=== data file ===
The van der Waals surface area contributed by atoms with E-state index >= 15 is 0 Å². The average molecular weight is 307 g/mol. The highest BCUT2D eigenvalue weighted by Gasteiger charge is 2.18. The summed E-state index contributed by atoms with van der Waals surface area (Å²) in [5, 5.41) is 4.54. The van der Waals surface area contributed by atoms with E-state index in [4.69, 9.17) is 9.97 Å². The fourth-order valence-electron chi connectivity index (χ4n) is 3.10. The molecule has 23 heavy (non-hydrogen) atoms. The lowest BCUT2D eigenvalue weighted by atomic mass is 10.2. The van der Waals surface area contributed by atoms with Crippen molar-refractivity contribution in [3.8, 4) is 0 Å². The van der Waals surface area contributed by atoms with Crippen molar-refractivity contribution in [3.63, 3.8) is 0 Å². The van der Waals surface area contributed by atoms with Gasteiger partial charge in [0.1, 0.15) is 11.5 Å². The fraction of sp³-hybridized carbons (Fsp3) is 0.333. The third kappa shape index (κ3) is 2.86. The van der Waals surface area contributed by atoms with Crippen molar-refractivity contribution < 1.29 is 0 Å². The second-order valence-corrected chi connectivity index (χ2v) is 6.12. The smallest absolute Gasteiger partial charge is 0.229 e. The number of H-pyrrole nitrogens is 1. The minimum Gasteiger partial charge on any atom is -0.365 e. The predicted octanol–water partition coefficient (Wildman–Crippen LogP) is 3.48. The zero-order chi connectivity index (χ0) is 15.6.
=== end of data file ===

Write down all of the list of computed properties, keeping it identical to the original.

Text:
The van der Waals surface area contributed by atoms with E-state index >= 15 is 0 Å². The average molecular weight is 307 g/mol. The highest BCUT2D eigenvalue weighted by Gasteiger charge is 2.18. The summed E-state index contributed by atoms with van der Waals surface area (Å²) in [5, 5.41) is 4.54. The van der Waals surface area contributed by atoms with E-state index in [4.69, 9.17) is 9.97 Å². The fourth-order valence-electron chi connectivity index (χ4n) is 3.10. The molecule has 23 heavy (non-hydrogen) atoms. The lowest BCUT2D eigenvalue weighted by atomic mass is 10.2. The van der Waals surface area contributed by atoms with Crippen molar-refractivity contribution in [3.8, 4) is 0 Å². The van der Waals surface area contributed by atoms with Crippen molar-refractivity contribution in [3.63, 3.8) is 0 Å². The van der Waals surface area contributed by atoms with Gasteiger partial charge in [0.1, 0.15) is 11.5 Å². The fraction of sp³-hybridized carbons (Fsp3) is 0.333. The third kappa shape index (κ3) is 2.86. The van der Waals surface area contributed by atoms with Crippen molar-refractivity contribution < 1.29 is 0 Å². The second-order valence-corrected chi connectivity index (χ2v) is 6.12. The smallest absolute Gasteiger partial charge is 0.229 e. The number of H-pyrrole nitrogens is 1. The minimum Gasteiger partial charge on any atom is -0.365 e. The predicted octanol–water partition coefficient (Wildman–Crippen LogP) is 3.48. The zero-order chi connectivity index (χ0) is 15.6.